Told alongside Ryber’s story is the history of Eridysi, a similar Sightwitch from about a thousand years earlier, who left a diary of prophecies and statements that collectively are referred to as Eridysi’s Lament in both Truthwitch and Windwitch. Knowing the history of the Paladins and their war is so essential to understanding the Twenty-Year Truce and what is happening with cleaving in the current time that I honestly don’t know how you could skip this book for that information alone.

Dennard put so many pieces in play with this story that connected to so many others that were already on the board that I raced through hungry for answers or leads forward in the universe. There is such a sense of urgency that Sightwitch adds to the series that wasn’t present in either Truthwitch or Windwitch, and I cannot wait for Bloodwitch to load to my Kindle next week so I can find out what happens next!

I think I can officially call myself a #Witchlander now! I’m a huge fan of this series and I strongly recommend all of the books. The magic is interesting, the politics are complex, and the world is vast and new. Please go grab Truthwitch and get started on an enjoyable journey.

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Fangirling

 

Today is the release date for King of Scars, the next book in the Grishaverse by goddess and queen Leigh Bardugo.

She’s one of the only authors that I will ever preorder a book from as opposed to waiting for it to arrive at the library. The hardcover should be arriving today while I am at work.

This new release, on top of the Netflix news about Shadow and Bone and Six of Crows, has made my January one of my best book months yet.

If you need me I’ll be reading King of Scars.

Read. Be brave. Stay angry.

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Windwitch (Witchlands #2)

Truthwitch (Witchlands #1)

Synopsis (Goodreads)

I don’t usually link to a synopsis, but I want to take my review time to talk to you about more intricate pieces of this book as opposed to “this happened! and then this happened!” because SO MUCH HAPPENS and I don’t want to get caught up in WHAT happens, I want to talk about FEELINGS caused by what happens.

I stand by my previous assessment of Dennard’s worldbuilding and character development. It is absolutely amazing that there is so much going on in the story and yet I remember all the characters, what they want, what they care about, AND I’m able to see how all of their separate stories are woven together into the larger plot. Windwitch focuses in primarily on Merik and his sister Vivia in their defense of their country Nubrevna, but both Safi’s and Iseult’s stories feed into the future of Nubrevna while letting us know that in the next books we’ll be taking the story in other directions.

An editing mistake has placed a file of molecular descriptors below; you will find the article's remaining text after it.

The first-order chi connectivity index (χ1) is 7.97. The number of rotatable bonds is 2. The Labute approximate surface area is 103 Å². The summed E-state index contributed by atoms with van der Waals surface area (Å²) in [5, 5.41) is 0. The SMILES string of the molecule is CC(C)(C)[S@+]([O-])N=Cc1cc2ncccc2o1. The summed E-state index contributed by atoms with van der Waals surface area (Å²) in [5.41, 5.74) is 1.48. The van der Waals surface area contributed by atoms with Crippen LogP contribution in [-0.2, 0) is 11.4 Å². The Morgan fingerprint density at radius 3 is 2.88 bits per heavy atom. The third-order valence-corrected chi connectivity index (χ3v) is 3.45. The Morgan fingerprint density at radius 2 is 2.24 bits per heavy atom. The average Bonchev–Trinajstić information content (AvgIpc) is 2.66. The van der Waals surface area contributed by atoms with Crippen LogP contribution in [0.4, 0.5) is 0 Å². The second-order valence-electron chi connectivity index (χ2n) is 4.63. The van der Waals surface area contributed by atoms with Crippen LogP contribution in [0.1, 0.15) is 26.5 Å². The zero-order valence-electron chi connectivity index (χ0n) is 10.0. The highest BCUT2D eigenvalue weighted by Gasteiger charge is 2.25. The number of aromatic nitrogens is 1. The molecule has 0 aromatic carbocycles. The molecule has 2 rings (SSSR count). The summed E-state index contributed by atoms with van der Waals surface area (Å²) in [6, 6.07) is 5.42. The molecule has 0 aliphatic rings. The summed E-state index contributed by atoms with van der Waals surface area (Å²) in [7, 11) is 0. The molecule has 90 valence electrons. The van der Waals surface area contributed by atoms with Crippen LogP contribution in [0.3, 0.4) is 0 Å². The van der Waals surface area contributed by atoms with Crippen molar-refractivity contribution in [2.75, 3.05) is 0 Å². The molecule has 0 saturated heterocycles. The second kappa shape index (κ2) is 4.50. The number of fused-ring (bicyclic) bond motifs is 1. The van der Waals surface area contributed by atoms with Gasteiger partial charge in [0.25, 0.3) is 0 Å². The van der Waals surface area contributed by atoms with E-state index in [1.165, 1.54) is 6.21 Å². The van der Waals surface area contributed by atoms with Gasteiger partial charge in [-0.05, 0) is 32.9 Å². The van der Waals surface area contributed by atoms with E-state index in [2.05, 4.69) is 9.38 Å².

You will learn more about what Iseult’s powers are all about in this book. It’s possible that she’s not a Threadwitch at all, but a Weaverwitch, a more advanced Threadwitch who can manipulate the threads and magic of other witches. Aeduan, the Bloodwitch hunting Iseult, is now working with her and believes she may be a true Voidwitch as well as one half of the mythical Cahr Awen. I find her situation compelling, but every time we get a small glimpse of what she’s really capable of, I wonder back to Safi. Is she only a Truthwitch? If she’s the other half of the Cahr Awen, destined to reawaken the Origin Wells and heal the land, what more is there that we need to learn about her magic that might be more than we think?

Dennard asks us to consider the sentiment of all for one, one for all in many different parts of our journey. Is it ever appropriate to sacrifice one person for the sake of all? Or can a single person be important enough to save at the expense of the suffering of many? Honestly Windwitch seems to show us that both are possible, that making the decision is next to impossible, and there are always consequences that you will have to live with either way. I am glad that the constant guilt machine I briefly bemoaned in my Truthwitch review seems to have ground to a halt here in Windwitch.

The way that Windwitch illustrates so many different kinds of relationships is also thoughtfully done. Parents and children, brother and sister, friendships, life-debts – all of these are played out so we can see that nothing is as simple as we think, and everything is connected. All witcheries, all people in this universe have threads that Threadwitches can see. Threads that bind, threads that break, threads that show all manner of emotion. It only makes sense that we should see how the characters that we care so much about might be working to bind themselves to one another to face an even greater foe that we have not yet even been introduced to. I can’t wait to find out what that will be.

I have preordered Bloodwitch, out in February 2019, and I caught the novella Sightwitch on a Kindle deal this past weekend. I’m into this series, and I think you should be too. Try it out and see what you think.

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Circe 🍍

What is the journey of  a woman? If you had to make a list of the lessons a woman must learn as she travels through life, what would you include. I would suggest that you look no further than Circe by Madeline Miller for your guidance.

How do we, as women, leave the house of our father, of our mother, and find strength in solitude? The act of redefining ourselves simply as ourselves is no small feat. Our entire childhood is influenced and controlled by those who chose to bring us into this world. We believe what we are told to believe, what we see around us, what we hear and see and feel. Those moments where we are separate give us the opportunity to explore what we know and compare it to what is real.